The invitation to nations was sent on 9 January 1919 by General John J. Pershing, the Commander-in-Chief of the American Expeditionary Forces (AEF). The letter read as follows:
AMERICAN EXPEDITIONARY FORCES
Office of the Commander In Chief
January 10, 1919
The officers and men of the American Expeditionary Forces, being keenly appreciative of the splendid relations which exist among those who have borne arms in a great, common cause, and which, in the present instance, have so happily developed into such deep feelings of mutual respect and admiration, are most anxious to preserve and strengthen this relationship in every way possible.
Now that active military operations have ceased, they believe that nothing could be more conducive to this end than to gather in friendly competition on the field of sport, representatives of the Armies of each of the nations which have so long been associated together in the stern struggle for right.
Accordingly, they have decided to organize an Inter-Allied Athletic Meeting, to be held in the Colombes Stadium, Paris, during the month of May or June, 1919, in which the officers and men of all of these Armies shall be eligible to take part.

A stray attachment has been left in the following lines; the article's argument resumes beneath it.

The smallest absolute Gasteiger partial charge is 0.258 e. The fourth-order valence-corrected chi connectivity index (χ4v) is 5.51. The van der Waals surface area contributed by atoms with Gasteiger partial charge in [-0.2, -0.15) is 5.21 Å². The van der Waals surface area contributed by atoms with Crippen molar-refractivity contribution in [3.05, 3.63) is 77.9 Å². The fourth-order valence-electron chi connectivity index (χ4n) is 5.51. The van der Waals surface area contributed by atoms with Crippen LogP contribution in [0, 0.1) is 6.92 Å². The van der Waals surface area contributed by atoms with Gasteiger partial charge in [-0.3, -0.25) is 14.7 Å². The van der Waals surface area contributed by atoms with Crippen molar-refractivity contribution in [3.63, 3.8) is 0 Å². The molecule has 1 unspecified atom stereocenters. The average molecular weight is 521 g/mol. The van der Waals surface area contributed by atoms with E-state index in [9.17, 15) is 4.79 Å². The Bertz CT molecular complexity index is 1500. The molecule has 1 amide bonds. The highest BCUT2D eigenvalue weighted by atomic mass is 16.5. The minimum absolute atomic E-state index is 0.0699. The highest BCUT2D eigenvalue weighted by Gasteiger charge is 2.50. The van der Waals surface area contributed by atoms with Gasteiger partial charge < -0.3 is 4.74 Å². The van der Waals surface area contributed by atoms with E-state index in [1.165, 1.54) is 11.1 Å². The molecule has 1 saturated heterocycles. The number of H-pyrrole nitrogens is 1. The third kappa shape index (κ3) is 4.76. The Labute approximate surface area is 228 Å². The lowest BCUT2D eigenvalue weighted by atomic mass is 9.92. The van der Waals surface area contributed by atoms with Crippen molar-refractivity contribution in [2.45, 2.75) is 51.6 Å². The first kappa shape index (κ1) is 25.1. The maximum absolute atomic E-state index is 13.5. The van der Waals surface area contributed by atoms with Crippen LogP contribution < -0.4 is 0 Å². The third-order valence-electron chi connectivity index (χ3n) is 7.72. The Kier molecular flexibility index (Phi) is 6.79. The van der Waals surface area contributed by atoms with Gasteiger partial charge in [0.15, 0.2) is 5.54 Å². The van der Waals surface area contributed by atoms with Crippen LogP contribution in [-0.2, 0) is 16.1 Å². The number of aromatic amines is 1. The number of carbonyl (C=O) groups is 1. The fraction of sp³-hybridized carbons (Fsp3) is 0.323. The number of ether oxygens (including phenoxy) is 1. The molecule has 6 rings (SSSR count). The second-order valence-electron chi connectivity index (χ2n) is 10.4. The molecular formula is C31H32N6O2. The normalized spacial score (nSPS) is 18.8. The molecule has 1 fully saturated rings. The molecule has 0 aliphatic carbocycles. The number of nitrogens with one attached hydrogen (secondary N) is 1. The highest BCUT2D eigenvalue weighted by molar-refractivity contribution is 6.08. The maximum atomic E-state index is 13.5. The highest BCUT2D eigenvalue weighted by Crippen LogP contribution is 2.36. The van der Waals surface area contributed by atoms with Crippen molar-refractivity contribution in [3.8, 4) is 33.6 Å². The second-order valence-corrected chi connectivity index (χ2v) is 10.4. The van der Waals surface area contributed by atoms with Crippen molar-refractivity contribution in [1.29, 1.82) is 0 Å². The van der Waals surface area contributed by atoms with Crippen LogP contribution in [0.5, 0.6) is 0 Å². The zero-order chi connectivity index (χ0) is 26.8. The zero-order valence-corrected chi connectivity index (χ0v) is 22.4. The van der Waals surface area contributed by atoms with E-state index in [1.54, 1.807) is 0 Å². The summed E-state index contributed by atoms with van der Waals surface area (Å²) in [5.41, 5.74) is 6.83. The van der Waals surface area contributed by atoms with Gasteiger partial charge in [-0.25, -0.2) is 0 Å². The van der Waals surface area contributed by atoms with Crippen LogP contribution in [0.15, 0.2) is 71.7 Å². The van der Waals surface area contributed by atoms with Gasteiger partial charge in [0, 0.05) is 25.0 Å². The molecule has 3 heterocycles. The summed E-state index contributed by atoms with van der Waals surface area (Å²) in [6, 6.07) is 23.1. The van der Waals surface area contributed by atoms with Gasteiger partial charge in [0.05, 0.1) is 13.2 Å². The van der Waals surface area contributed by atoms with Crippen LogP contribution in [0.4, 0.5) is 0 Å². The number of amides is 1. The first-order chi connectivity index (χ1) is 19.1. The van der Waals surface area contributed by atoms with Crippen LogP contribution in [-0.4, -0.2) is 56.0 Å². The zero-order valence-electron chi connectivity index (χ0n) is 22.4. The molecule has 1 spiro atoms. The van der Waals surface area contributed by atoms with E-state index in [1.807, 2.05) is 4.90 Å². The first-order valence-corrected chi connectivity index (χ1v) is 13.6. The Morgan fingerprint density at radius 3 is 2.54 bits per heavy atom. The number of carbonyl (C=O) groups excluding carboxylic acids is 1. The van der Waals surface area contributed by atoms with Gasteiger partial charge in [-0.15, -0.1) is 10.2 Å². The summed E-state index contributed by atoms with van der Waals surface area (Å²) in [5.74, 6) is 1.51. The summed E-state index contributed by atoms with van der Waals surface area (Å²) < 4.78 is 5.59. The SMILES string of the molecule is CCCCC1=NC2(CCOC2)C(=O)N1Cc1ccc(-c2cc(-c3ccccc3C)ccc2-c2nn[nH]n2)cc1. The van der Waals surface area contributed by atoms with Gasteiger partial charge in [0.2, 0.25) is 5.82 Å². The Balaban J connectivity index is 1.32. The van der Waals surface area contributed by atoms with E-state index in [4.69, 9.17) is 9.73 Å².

As Commander-in-Chief of the American Expeditionary Forces, I have the honor, therefore, to invite, through you as their Commander-in-Chief, the officers and men of the armies of France to participate in these contests and to express the earnest hope that many of them may do so, so that the ties of the much cherished spirit of comradeship which have spring from the gallant joint effort of our forces on the battlefield may thus be even more closely cemented.
JOHN J. PERSHING
Twenty-nine Allied nations were invited to compete in Paris. The invited nations were:
Australia, Belgium, Brazil, Canada, China, Cuba, Czechoslovakia, France, Great Britain, Greece, Guatemala, Haiti, Hedjaz, Honduras, Italy, Japan, Liberia, Montenegro, Nicaragua, Newfoundland, New Zealand, Panama, Poland, Portugal, Romania, Russia, Serbia, Siam, and South Africa.
Hedjaz was a Kingdom on the Arabian Peninsula that later became a part of Saudi Arabia.
Of these, eventually eighteen nations competed at the Inter-Allied Games.
Australia, Belgium, British Army of the Rhine, Canada, Czechoslovakia, France, Great Britain, Greece, Guatemala, Hedjaz, Italy, Newfoundland, New Zealand, Poland, Portugal, Romania, Serbia, and United States.
A Games Committee was formed, which consisted of five members:
Col. Wait S. Johnson, G.S., Lt. Col. D. M. Goodrich, G.S., Lt. Col. T. C. Lonergan, G.S., Mr. Elwood S. Brown, YMCA, Mr. W. A. Reynolds, YMCA